- Use your privilege for good: most of my white friends have a pulpit. Like… a literal pulpit. I have too many pastor friends. The ones that don’t have pulpits have blogs. They have social media. They have platforms in which they can speak out about what is happening in the world. Yesterday, I listened to two friends’ sermons. Both give me credit, more than I deserve methinks, for helping them to think through issues of race. My friend Peter’s sermon is here. My friend Todd’s sermon is here. Both literally used their pulpits to own their privilege, confess their sins, and wrestle with what it means for them to move forward in a way that honors the value of all. I am humbled and honored to know such men and I know that I have more friends like this. As a white person, you have access to places that I don’t have and your voice will likely be heard in a way that mine will not. Please, use that for good.
- Amplify black voices: Okay, this might seem contradictory to what I just said, but it’s not. When you have the space afforded to you by a pulpit or even your own social media, use that space to lift up the voices of the oppressed community. Yes, it is self serving for me as a black blogger to ask you to amplify the voices of black people. I own that. Still, I’m not wrong. Again, the issue here is access. There are some places that my words will not penetrate because I don’t have access to them. White people have the ability to carry black voices into spaces where they may not usually be heard. Please do that!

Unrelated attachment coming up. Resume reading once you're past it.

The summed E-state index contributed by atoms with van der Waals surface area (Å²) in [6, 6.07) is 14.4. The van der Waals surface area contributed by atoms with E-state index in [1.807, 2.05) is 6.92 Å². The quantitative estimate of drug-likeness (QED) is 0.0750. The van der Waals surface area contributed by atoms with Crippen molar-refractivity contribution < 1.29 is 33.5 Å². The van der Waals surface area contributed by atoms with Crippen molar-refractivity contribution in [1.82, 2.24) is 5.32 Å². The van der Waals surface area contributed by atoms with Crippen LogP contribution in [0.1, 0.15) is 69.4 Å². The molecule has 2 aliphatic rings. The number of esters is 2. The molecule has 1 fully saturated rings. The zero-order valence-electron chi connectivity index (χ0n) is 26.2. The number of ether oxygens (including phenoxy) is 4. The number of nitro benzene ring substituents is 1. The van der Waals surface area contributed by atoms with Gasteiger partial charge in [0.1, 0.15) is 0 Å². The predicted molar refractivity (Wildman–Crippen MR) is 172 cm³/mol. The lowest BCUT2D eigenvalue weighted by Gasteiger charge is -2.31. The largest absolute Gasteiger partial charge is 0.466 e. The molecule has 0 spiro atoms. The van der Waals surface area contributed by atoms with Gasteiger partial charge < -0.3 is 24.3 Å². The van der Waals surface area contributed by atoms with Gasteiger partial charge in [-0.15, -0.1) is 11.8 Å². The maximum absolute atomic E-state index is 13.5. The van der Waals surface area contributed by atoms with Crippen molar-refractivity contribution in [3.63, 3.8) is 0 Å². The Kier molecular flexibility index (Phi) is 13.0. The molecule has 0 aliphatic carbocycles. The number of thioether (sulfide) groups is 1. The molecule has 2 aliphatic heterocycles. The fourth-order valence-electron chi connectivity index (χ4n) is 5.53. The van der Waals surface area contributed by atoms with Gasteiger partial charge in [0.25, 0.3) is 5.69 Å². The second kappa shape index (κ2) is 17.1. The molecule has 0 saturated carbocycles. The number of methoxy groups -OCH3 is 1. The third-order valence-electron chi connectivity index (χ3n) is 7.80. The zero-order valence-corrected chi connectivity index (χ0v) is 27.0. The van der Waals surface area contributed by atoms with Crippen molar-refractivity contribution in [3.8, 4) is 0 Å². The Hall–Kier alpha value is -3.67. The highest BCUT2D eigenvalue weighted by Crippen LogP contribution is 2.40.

- Transfer resources: Look, words matter. I wouldn’t write if I thought that words were impotent. But ultimately what black communities need are your time, talent, and treasure. (yes, I just dropped a stewardship cliche in here. Sorry!) Jason Chesnut and Ben Jancewicz are two white friends that I love and respect. You can (and should) follow them on twitter (@crazypastor and @benjancewicz) respectively. They don’t just give voice to their support of black lives. They use their considerable talent and limited time to invest in the communities that they care about. They show up for rallies and protests. They make art about the lives of people they know. They are invested. Last week I was a discussion where the topic of reparations came up. I don’t think reparations would solve everything nor do I think that black people are served by seeking the same soul corrupting materialism that is on display by the dominant culture. But I do believe that material investment in communities of color is an important part of seeing justice done. Your heart is where your treasure is. Someone famous said that.
This is not an exhaustive list, but I am exhausted. I’m tired of having to write things like this. I have so many other things on my heart and mind these days, but every time something like this happens, I feel the need to say something, anything that might make a difference in a world where black people are being slaughtered. These are the things I need from you, white friends. I don’t think I’m alone and maybe your other black friends don’t have the energy to say these things to you. I hope that you can hear me…